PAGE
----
Given the bleak title, people may automatically expect to read a wretched tale announcing I’ve contracted a dreadful (probably incurable) illness. Not so for this post, though there’s no avoiding the truth: my days are numbered.
Frankly, so are yours. Though we try to forget it, we are all mortal. As 2016 wound down and the obits began to stack up, we became ever more cranky reading the list of friends, family, celebs and high-profile individuals whose days had ended, some whose days were seemingly “cut short.” Mortality sucks, doesn’t it?
Today’s news that the convicted Boston Marathon bomber had been formally sentenced to death didn’t surprise me. That awful atrocity from April 2013 cut short the lives of three people (one was an eight-year-old boy) and left 260 others injured, some maimed. They gunned down a fourth victim during the manhunt that followed the bombing.These were despicable acts perpetrated by two radicalized Islamic individuals. (No, I have no intention of using either of their names.) Today’s proceedings in a Massachusetts courtroom included three hours of statements from victims and families of the victims before the convicted bomber broke his two-year silence. Continue reading “Service To A Cruel God”→
Everyone needs compassion A love that’s never failing Let mercy fall on me Everyone needs forgiveness The kindness of a Savior The hope of nations
The lyrics above are the first stanza to a song written by award-winning lyricist and contemporary Christian vocalist Laura Story. The song is titled Mighty To Save.Listening today to the statements of family members in South Carolina addressing the young man who murdered their loved ones during a Wednesday evening Bible study, I heard these people express willing forgiveness for the murderer and a steadfast refusal to be consumed with the kind of hate the perpetrator’s deed demonstrated. Continue reading “Mighty To Save”→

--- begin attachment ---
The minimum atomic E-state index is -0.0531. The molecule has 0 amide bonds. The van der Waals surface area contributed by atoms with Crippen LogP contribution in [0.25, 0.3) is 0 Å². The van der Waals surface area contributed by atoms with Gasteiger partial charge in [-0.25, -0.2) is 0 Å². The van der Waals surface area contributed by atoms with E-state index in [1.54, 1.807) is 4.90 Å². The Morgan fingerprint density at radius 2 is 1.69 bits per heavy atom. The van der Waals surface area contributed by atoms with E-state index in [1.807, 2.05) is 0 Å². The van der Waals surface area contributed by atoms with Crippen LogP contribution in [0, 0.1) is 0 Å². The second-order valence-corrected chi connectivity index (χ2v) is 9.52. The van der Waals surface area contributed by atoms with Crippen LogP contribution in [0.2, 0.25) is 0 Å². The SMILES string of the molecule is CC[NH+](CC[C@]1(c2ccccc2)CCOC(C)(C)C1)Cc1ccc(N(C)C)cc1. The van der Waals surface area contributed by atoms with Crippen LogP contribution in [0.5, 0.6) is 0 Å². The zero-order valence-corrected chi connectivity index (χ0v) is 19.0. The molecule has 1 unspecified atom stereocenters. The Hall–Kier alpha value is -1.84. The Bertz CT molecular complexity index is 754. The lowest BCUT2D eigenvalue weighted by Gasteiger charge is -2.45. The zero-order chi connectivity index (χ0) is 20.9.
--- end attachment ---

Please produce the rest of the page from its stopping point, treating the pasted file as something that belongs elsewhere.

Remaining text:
To the families of my brothers and sisters who lost their lives in Charleston, SC at a Wednesday night Bible study on June 17, we grieve with you and mourn the incomprehensible loss of your loved ones. May the great mercy of our Heavenly Father bring you comfort and peace.
Posting Monday about the death of Elisabeth Elliot, I used a couple pictures of her … one was a familiar publicity photo and the other was a pen-and-ink sketch used on her website. In the World Magazine tribute noting Elliot’s death, they used the photo below. A follow-up post noted that some readers of World had expressed their dismay, wishing instead that the magazine had attached a more flattering picture, an image reflecting her youth and beauty.
In response to its readers, World posted another photo of Elliot in her youth alongside the more current photo. World writer Mickey McLean titled his piece “Old and beautiful,” noting her “smile and twinkling blue eyes” reflected her “joy of living as a child of God.” I am in complete agreement! Continue reading “An Elisabeth Elliot Smile”→
Elisabeth Elliot died today. For those who aren’t familiar with the name, I suppose she is best known for a tragedy that occurred almost 50 years ago – and her incredible courage in the midst of great personal pain. She and her husband, Jim Elliot, were living in the jungles of Ecuador doing missionary work with several other families.
Jim and four of his associates went further into the jungle where they knew an unreached tribe was known to live. The Huaorani tribe with whom they made contact killed all five of the men and disappeared back into the jungle. Jim and Elisabeth had been married little more than two years. Elisabeth was left to care for their 10-month-old daughter.